And so what happened in that moment is something that happened that startled us, that frightened us, that we actually perceived, not consciously, as life threatening. Because in that moment when somebody hit us from behind, we didn’t know what was going to happen. We didn’t know if we were going to be killed. So something which is kind of an ordinary fender-bender then is leading to this whole sequelae of symptoms. And what we want to be able to do is make a connection, [to say,] “OK, that these symptoms may have something to do with the accident that we had. “ Now, here’s another thing that makes it more complicated. Sometimes the symptoms actually don’t develop for several months, and then we really make the connection.

So I would say a definition of trauma is something that overwhelms us, that makes us feel helpless, that makes us feel paralyzed. And it’s something that happens to our bodies and our brains, something that happens to our nervous system, to our whole organism, that doesn’t un-happen; something that happens to the nervous system that doesn’t un-happen. Freud in 1912 or 1914 actually had a really good definition of trauma: He said trauma occurs when we are stimulated—and I would say overstimulated—when something happens where we’re overstimulated, and this makes a breach in the protective barrier against stimulation—and I would say again it’s overstimulation—leading to feelings of overwhelming helplessness.

So think of it as sort of a membrane, an imaginary membrane that surrounds us. And if there are arrows that come at us from outside, this protective barrier can protect us against that. But something happens that has more potency, [that’s] more powerful, and it rips a hole in this membrane. And then we’re flooded with these feelings, with fear, with rage, and we don’t know really how to manage it. So something has happened that’s thrown us into this dis-regulated state, and we’re unable to re-regulate and get ourselves back to equilibrium. So to me, that’s the essence of what trauma is.

TS: That’s very, very helpful. Now, Peter, I’m starting to think that you’re a truly hyper-tuned-in person, because when you began talking about trauma, you mentioned invasive medical procedures and car accidents. And what’s interesting is that I’m here in the Sounds True studio, you’re talking with us via Skype from Europe, and you don’t know, but I’m here in the studio with someone who recently went through a very difficult car accident, where his life was almost lost. And then yesterday I had a strange dental procedure, and there was a moment within the dental procedure that fits exactly with what you’re describing, meaning I felt this sense of overwhelm, everything got really quiet, I started calling on some very deep other resources so that I could try to relax a little bit, but there was this strange, frozen overwhelm, “Oh my God, I vacated, I’m not here anymore—”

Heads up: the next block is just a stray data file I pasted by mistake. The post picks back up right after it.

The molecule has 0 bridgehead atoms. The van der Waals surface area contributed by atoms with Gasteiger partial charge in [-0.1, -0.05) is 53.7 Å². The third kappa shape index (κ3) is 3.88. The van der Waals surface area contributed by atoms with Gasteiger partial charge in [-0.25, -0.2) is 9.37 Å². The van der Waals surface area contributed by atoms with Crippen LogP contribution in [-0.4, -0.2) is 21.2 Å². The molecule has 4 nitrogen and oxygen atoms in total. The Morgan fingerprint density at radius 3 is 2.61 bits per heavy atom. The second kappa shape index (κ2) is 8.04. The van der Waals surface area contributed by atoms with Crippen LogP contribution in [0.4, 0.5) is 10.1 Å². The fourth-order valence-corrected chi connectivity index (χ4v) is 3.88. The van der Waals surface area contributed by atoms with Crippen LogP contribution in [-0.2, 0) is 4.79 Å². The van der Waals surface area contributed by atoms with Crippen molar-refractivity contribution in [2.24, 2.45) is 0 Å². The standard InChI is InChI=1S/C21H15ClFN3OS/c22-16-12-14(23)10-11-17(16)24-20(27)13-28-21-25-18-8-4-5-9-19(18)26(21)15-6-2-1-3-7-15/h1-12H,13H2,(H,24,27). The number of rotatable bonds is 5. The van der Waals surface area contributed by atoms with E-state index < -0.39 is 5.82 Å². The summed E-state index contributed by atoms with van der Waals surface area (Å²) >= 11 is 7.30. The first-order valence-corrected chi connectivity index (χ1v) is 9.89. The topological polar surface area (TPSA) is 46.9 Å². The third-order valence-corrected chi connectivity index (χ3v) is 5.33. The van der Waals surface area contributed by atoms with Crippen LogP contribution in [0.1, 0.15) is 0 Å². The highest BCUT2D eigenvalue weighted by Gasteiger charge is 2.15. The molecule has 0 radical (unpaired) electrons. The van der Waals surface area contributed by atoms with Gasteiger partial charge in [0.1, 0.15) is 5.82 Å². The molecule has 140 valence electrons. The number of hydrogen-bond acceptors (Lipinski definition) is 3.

PL: Right, I’m out of my body in some way.

TS: Exactly, because I was just completely freaked out by what was happening around me with the dental procedure. So first of all, just to acknowledge your tuning in to the people that are in the room here; there’s only three of us—our engineer, this guest author, and myself. And to recognize that what we’re talking about here is very common, as you say; that probably most people have gone through some similar dental procedure or been in some kind of car accident, and relates exactly to that place that you mentioned, that overwhelm, that sense of vacating. So the question: What do we do? What do we do?

PL: Well, first of all, one of the things that I’ve described in several of my books and also with the Sounds True Healing Trauma book/CD, that there are things—see, what happens when what you just described, is something just comes kind of out of the blue, and we’re overwhelmed. And what happens generally is—think about this: If something happens and you’re really frightened, you go [inhales sharply]. You take that immediate breath, your eyes open, your hands are out in front of you, and it’s like the diaphragm is lifted up. And what happens is that we’re not aware that that’s what’s happened. What we’re aware of is the helplessness, is the vacating the body, is the feeling of paralysis or the overall feeling of numbness and paralysis. And if we’re able to go to our bodies and see where we’ve got the trauma locked; that is to say, we have to be able to learn to befriend our bodies’ sensations, then what happens is there’s a natural process that we move through these states, and return to equilibrium.